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Discussion Starter #21
Yea, I don't know what I'm doing when it comes to this.

Kubuntu def didn't have drivers or anything for my cards...So...look's like there's a no on installing on this rig
 

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Quote:


Originally Posted by BrinNutz

Yea, I don't know what I'm doing when it comes to this.

Kubuntu def didn't have drivers or anything for my cards...So...look's like there's a no on installing on this rig

Are you talking about the two beautifull ATI cards you have there? You are going to have to install the propietary Linux drivers for them to get 3D support, but I don't think you will be able to use crossfire under Linux (blame ATI).
 

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Nah, ATi linux drivers don't support crossfire, RAID is really annoying to get running- of course my pc is a bit newer than yours, so I can expect problems with linux


Try Fedora Core 6, or Mandriva 2007. as far as your raid goes, they'll probably detect yours. But getting crossfire to work within linux is impossible, due to ati's closed source drivers.
 

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Discussion Starter #24
Quote:


Originally Posted by Ch13f121

Nah, ATi linux drivers don't support crossfire, RAID is really annoying to get running- of course my pc is a bit newer than yours, so I can expect problems with linux


Try Fedora Core 6, or Mandriva 2007. as far as your raid goes, they'll probably detect yours. But getting crossfire to work within linux is impossible, due to ati's closed source drivers.


Well, ain't that a *****...Glad I got 2 other rig's I can run it on..=)

Does SLI run in Linux, if not, then I only have one rig I can run it on?
 

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Quote:


Originally Posted by BrinNutz

Well, ain't that a *****...Glad I got 2 other rig's I can run it on..=)

Does SLI run in Linux, if not, then I only have one rig I can run it on?

Yes, SLI can work in Linux. I know theRemix has gotten it to work.
 

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There is really no point in running SLI/Crossfire on Linux other than for bragging rights, since games suck under Linux (unless you get one of the Linux ports, which are few). Maybe for some hot Beryl/Compiz action...
 

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Discussion Starter #27
I just wanted to run linux to learn it man...I was going to game in XP..the linux thing is just for learning's sake..
AND :
One of my systems is a Crossfire setup..Sig, another is a 7800GT SLI setup..so...I have 3 rigs...take your pic...2 with 2 cards..and one with one card...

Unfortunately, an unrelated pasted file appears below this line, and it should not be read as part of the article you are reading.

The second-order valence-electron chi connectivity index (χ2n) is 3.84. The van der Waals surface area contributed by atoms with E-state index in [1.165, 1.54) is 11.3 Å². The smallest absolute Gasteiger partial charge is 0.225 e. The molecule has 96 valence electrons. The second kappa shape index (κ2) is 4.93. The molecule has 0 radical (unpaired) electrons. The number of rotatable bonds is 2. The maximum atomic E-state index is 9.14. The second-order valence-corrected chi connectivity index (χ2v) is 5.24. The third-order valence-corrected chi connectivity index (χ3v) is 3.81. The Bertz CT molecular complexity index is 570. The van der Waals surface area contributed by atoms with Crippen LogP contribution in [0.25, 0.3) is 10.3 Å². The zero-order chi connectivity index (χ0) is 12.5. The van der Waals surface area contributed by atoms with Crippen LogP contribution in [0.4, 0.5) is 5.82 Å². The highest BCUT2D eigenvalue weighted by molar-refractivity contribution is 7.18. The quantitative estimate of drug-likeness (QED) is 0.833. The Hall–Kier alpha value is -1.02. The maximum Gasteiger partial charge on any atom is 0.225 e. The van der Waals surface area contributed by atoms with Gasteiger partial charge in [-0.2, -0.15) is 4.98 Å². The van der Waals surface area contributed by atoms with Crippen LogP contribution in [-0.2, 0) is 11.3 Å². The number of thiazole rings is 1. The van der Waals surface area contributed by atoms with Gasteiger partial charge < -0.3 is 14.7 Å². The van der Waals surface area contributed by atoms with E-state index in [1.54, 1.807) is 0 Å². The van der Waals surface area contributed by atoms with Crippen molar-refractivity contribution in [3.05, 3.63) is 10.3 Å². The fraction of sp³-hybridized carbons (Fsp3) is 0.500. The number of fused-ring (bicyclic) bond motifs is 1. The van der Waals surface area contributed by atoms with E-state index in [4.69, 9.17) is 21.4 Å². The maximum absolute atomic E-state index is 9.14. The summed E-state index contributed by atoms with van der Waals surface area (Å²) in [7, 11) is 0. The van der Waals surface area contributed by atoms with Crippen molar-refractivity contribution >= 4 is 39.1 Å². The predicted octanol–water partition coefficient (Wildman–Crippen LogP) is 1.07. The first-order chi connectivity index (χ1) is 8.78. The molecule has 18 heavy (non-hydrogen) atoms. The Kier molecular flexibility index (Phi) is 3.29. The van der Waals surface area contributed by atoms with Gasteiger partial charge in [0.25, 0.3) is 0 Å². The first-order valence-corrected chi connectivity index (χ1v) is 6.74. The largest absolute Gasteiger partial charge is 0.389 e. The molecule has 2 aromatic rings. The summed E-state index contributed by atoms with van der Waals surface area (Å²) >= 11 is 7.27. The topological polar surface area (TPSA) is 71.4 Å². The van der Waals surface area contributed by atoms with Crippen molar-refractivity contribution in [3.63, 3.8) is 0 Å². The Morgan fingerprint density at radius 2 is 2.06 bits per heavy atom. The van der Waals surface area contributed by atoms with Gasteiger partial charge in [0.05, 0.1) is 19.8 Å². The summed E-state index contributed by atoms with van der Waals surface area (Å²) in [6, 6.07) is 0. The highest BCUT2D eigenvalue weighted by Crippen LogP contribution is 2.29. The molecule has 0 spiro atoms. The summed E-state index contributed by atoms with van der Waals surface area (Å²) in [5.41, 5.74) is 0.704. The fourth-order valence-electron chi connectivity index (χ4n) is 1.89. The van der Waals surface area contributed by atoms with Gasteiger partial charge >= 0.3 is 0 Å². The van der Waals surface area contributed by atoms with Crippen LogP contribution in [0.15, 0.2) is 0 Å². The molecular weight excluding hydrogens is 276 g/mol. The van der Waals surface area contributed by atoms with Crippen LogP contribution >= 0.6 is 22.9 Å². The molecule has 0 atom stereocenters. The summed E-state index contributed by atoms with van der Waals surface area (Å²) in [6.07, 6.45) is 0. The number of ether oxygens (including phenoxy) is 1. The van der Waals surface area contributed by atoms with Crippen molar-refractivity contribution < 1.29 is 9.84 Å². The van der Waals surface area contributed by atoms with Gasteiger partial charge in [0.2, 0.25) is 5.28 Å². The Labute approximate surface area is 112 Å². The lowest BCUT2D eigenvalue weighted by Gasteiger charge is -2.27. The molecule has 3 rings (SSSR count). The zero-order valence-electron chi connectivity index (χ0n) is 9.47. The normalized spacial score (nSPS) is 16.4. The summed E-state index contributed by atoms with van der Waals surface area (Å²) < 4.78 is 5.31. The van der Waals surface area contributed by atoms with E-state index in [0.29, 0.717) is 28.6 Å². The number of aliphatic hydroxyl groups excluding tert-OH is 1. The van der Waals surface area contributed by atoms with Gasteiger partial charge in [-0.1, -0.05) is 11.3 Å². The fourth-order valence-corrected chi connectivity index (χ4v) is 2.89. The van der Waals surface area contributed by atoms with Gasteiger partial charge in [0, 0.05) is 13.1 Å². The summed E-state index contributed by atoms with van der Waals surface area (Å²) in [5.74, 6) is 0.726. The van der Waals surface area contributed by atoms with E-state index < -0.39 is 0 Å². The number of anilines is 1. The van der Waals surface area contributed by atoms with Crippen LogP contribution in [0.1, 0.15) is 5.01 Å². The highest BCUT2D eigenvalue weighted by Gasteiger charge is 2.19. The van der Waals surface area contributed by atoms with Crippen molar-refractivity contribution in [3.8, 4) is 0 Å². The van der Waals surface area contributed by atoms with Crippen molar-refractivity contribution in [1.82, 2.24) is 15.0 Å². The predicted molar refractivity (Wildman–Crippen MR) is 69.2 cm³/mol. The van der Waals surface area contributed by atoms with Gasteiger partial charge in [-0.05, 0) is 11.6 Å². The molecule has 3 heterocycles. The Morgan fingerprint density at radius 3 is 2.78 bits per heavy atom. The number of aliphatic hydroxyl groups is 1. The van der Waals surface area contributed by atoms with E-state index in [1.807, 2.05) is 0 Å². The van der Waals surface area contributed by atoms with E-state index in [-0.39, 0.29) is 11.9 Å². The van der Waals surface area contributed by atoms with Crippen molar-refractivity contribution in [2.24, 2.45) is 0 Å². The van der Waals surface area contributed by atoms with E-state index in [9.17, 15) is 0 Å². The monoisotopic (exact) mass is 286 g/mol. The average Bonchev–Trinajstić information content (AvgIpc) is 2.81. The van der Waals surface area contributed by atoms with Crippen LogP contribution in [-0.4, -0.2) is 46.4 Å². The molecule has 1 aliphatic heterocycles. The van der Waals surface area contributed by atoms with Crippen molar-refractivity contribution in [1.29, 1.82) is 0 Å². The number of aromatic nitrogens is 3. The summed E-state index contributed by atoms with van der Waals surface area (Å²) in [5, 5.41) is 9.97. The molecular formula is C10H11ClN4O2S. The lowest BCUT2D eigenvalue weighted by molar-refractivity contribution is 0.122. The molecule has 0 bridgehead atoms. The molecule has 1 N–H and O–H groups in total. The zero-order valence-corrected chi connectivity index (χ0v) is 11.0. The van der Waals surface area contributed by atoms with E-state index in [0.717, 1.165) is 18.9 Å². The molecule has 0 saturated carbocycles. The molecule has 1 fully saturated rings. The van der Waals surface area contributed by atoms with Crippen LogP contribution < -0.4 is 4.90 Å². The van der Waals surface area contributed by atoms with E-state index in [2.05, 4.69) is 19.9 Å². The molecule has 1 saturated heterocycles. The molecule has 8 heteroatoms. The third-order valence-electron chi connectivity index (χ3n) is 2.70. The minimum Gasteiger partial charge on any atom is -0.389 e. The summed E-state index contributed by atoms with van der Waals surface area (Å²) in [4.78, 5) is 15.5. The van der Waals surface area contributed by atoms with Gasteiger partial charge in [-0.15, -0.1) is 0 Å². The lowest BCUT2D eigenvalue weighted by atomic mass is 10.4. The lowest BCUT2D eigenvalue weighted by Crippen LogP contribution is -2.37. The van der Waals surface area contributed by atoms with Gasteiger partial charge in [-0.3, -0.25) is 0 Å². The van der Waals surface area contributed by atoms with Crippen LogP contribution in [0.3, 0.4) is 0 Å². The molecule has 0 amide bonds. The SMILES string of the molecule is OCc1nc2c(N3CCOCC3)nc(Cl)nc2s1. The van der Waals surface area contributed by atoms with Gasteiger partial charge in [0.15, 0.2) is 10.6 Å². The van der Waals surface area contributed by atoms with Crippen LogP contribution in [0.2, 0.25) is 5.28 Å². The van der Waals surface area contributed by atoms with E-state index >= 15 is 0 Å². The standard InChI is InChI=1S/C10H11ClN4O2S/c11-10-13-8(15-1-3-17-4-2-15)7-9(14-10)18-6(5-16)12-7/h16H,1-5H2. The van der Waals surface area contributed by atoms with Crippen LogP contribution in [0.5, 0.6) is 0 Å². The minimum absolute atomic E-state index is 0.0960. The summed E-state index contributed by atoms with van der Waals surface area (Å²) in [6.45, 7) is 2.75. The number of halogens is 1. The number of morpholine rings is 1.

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Quote:


Originally Posted by dangerousHobo


1024MB to 2048MB is big enough for the swap.



- Well seeing as how we both are not Linux noobs, I would agree that 1024Mb to 2048Mb is a big enough swap, as long as, you were running command line only or not dual-booting with Windows. General rule of
for a Linux only OS system is 1/2 the size of your physical memory(RAM) for command line only, and 1/1 for GUI/X-windows setup.

And with all the adding of flashy GUI's, and add-ons like XGL/Compiz(Wobbly Windows and the "Cube"). Not to mention the neat Windows Emulator's, Media Players, etc, etc, eating up more and more memory, and then add dual booting OS's(which Linux runs a "Swap Space" in the form of a partition, and Windows uses a "Swap File", which is just that, a file. And considering they both generally share the swap space, and if you are running Linux, and the swap space becomes full, it will without much hesitation, overwrite Windows Swap File. In disbelief? Need
?? Trace back your sectors on your HDD, pitch your numbers from the start point to the -->, and cross that with where your Linux "Swap Space", and Windows "Swap File" is located).In this type of scenario, it is a general rule of
for your Swap to be 1 1/2 of your physical memory(RAM), to 2/1 of your physical memory.

I say, just to be safe, run a 2/1 ratio of Swap to RAM. And another small, yet important fact, is that the free-memory measure on Linux machines is normally pretty low, even when the machine has plenty of memory for the tasks it's running. This is normal and intentional: the Kernel tries to keep memory filled up with cached pages, and has no priority factor.

I can take constructive criticism, as a matter of fact I prefer it to blind agreement, but not blind disagreement. I probably didnt explain myself in as much detail in my previous post, but anyone who has more than moderate experience with Linux, I think, should of seen that. So I hope this clears up the reasoning of why I told him to create a Swap Space of 4Gb for His setup. Thanx....
 

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Back in the day two to three times the amount the size of your RAM was needed. Someone with a 1gb+ RAM though this is not as big of a problem. The wobbly windows and that are not big resource hogs like people think. They can run on a notebook with only 64bit of RAM. I saw it my self, its not that smooth its but it works. With a Swap size of 2gb, I have never seen it use more than 20%. Most of the time its not it use. The man reason you would want such a large swap is if the system unexpectedly got turned off then all the data in the RAM would be able to be viewed in the swap on restart for debugging. I'll look into the Linux swap overwriting the Windows, I have never heard of that before. I agree with you on the 2/1 Ratio, that is a good thing to go by, but I just though with already 2gb of RAM that seemed a bit much.
 
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